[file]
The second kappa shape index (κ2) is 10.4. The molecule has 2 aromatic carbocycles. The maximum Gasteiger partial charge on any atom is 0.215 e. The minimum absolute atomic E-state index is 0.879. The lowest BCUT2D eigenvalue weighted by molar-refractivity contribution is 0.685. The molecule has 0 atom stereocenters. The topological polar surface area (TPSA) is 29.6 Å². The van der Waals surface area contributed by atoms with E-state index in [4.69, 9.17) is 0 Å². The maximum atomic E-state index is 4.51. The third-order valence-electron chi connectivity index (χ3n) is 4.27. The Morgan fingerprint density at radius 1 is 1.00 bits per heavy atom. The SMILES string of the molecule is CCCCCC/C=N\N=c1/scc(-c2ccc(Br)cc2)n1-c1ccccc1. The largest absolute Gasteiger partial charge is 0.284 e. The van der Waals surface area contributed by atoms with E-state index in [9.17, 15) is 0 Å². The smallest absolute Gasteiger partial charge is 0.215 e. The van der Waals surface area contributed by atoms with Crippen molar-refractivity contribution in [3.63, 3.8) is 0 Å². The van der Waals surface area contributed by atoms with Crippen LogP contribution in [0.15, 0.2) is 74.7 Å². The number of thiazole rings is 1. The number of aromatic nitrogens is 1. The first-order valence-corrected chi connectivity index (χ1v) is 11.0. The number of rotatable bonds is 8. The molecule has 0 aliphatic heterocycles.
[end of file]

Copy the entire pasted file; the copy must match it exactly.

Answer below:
The second kappa shape index (κ2) is 10.4. The molecule has 2 aromatic carbocycles. The maximum Gasteiger partial charge on any atom is 0.215 e. The minimum absolute atomic E-state index is 0.879. The lowest BCUT2D eigenvalue weighted by molar-refractivity contribution is 0.685. The molecule has 0 atom stereocenters. The topological polar surface area (TPSA) is 29.6 Å². The van der Waals surface area contributed by atoms with E-state index in [4.69, 9.17) is 0 Å². The maximum atomic E-state index is 4.51. The third-order valence-electron chi connectivity index (χ3n) is 4.27. The Morgan fingerprint density at radius 1 is 1.00 bits per heavy atom. The SMILES string of the molecule is CCCCCC/C=N\N=c1/scc(-c2ccc(Br)cc2)n1-c1ccccc1. The largest absolute Gasteiger partial charge is 0.284 e. The van der Waals surface area contributed by atoms with E-state index in [9.17, 15) is 0 Å². The smallest absolute Gasteiger partial charge is 0.215 e. The van der Waals surface area contributed by atoms with Crippen molar-refractivity contribution in [3.63, 3.8) is 0 Å². The van der Waals surface area contributed by atoms with Crippen LogP contribution in [0.15, 0.2) is 74.7 Å². The number of thiazole rings is 1. The number of aromatic nitrogens is 1. The first-order valence-corrected chi connectivity index (χ1v) is 11.0. The number of rotatable bonds is 8. The molecule has 0 aliphatic heterocycles.